Inculturative Conversion and the Anglo-Saxon Rood
In this way, Anglo-Saxon England provided fertile ground for a reciprocal sharing of elements that were held in common between the Christian faith and certain native traditions. Perhaps this resulted from Gregory the Great's recommendation that those practices that did not openly contradict the teaching of the Church might – via a careful process of realignment – be actively used by those whose duty it was to spread the word of God (HE I.30). Having established the likelihood that trees were venerated in Anglo-Saxon England throughout the period and that, although forbidden by the Church, tree-worship was not seen quite so significant a threat as heathen gods during the early stages of the conversion, we can go on to see how efforts were made elsewhere to realign the worship of trees with the worship of Christ and the cross. Arguably the best example of a group of texts and objects that demonstrates this exchange of ideas is The Dream of the Rood poetic tradition. Quotations from an original form of this poem, which seems likely to date to the late seventh century, are found in runes on the Ruthwell Cross in Dumfriesshire; a full text of the poem, in a later form (c. 975), survives in the Vercelli Book (Vercelli, Cathedral Library, MS CXVII), as well as on the twelfth-century Brussels Cross (Swanton 1987: 1, 9).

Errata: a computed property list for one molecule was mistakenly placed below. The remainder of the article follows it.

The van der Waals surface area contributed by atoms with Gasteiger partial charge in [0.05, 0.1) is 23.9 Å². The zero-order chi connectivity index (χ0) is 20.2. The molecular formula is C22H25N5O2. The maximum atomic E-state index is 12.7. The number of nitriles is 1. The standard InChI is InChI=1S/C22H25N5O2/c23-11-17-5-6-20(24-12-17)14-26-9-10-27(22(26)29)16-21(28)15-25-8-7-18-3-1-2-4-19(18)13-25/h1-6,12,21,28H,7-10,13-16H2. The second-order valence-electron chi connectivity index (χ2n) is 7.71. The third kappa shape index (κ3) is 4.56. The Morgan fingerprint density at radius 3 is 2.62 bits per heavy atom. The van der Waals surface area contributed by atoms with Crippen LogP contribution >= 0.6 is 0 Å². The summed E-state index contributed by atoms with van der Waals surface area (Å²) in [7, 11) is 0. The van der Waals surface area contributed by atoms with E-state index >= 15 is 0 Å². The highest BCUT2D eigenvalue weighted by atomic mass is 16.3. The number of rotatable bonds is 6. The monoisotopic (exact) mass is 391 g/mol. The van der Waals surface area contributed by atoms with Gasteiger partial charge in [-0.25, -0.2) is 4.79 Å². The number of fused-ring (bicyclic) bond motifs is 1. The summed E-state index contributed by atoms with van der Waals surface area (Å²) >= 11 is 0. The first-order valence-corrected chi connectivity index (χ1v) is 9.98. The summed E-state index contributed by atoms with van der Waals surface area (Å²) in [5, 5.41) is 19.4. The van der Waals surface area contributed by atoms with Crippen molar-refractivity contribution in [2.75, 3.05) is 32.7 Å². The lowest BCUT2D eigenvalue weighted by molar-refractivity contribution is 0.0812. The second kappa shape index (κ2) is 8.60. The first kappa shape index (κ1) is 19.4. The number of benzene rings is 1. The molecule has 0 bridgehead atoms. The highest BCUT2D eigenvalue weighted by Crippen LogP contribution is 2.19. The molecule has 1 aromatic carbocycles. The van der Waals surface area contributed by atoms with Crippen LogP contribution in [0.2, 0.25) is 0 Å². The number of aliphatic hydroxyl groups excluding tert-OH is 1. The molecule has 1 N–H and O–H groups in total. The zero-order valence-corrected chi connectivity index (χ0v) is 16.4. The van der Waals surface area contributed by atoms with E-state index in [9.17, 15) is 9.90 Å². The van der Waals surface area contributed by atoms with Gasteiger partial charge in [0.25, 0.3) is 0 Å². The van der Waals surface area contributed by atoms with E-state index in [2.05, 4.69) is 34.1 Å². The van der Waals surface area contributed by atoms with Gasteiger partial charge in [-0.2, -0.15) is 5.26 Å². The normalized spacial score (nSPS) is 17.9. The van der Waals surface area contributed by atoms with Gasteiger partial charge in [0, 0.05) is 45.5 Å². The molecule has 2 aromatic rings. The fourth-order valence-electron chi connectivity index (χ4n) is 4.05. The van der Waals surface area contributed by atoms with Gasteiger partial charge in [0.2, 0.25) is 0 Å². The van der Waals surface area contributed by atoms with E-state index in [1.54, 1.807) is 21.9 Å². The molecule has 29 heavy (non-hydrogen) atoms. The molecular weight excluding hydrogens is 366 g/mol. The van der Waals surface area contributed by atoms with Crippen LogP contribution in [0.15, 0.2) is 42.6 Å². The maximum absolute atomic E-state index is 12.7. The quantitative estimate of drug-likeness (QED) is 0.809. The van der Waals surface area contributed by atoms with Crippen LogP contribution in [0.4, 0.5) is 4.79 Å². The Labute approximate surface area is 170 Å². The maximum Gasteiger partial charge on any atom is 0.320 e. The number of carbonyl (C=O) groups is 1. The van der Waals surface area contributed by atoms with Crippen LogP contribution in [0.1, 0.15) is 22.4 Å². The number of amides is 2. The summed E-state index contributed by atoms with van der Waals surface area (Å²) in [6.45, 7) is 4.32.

This poem's vivid blend of Germanic heroic elements and Christian self-sacrifice have often been studied in work on this text (Hill 2010: 9). However, an equally notable feature of the Dream is that the both the dreamer and what Éamonn Ó Carragáin has termed the 'humanized cross' only ever refer to the rood in terms denoting a tree, post, or gallows in Old English – never a crux (Ó Carragáin 2005: 7). Before the voice of the tree is introduced in the Dream, the Dreamer describes his vision of a syllicre treow [...] beama beorhtost ('wondrous tree [...] the brightest of beams' 4-6), a sigebeam ('victory tree' 13), wuldres treow ('glory tree' 14), Wealdendes treow (the 'ruler's tree' 17), and Hælendes treow (the 'Saviour's tree' 25). After the tree has recounted its experiences during the crucifixion, it is again identified by the Dreamer as a beame ('beam' 122), sigebeam ('victory tree' 127), rod ('rood' 131), and gealgtreow ('gallows-tree' 146). As the tree speaks (28-121), it identifies itself as a wuldres beam ('tree of glory' 97) and (MS) holmwudu ('tree of the hill/(or sea- wood))' 91), recalling how it was aheawen holtes on ende, astyred of stefne minum ('hewn down at the holt's end, stirred from my stem' 29-30), before being erected as the gealgan heanne ('high gallows' 40) and rod/rode ('rood' 44, 56, 119) upon which the body of Christ is hung. As a result, some have concluded that this presentation of the cross as a rood-tree may have had stemmed from a Germanic rather than a Christian tradition that was too deeply rooted in poetic traditions to simply be cut out. Chaney suggested that the 'non-Biblical portrayal' of the cross as an aid to Christ rather than as a tool of his punishment and death must 'almost undoubtedly' have drawn upon an Anglo-Saxon account of the death of a vegetation god akin to Baldr (Chaney 1960: 206). North, exploring this possibility further, has argued that the Dream presents the crucifixion in the language of a myth about 'Ingui', a native dying god who may have shared common ancestry with Baldr and the myth of his sacrifice upon a World Tree (North 1997: 273, 297-303). Whilst these approaches are highly intriguing, the evidence with which they engage is fragmentary and complex, and it is not the place of this article to discuss their possibilities and potential problems with reference to the Dream, rather than to point out that this subject has already been the focus of detailed investigation. One point that it does seem fair and reasonable to make, without delving into the various possible relationships between Anglo-Saxon heathenism and other Germanic mythologies (which also carry their own difficulties with them), is that the cross in the Dream is as much a product of the bringing together of Christian and pre-Christian Germanic ideas as the warrior-Christ who appears in the poem. In this respect, whether or not we follow the arguments of those who have associated the Christ of the poem with quasi-mythological Germanic analogues, or the tree with its possible counterpart in Norse mythology (Yggdrasill), we might conclude that the repeated references to the cross as a tree in the Dream may have been a result of a realignment of the role of tree-worship with that of the cross in the new faith.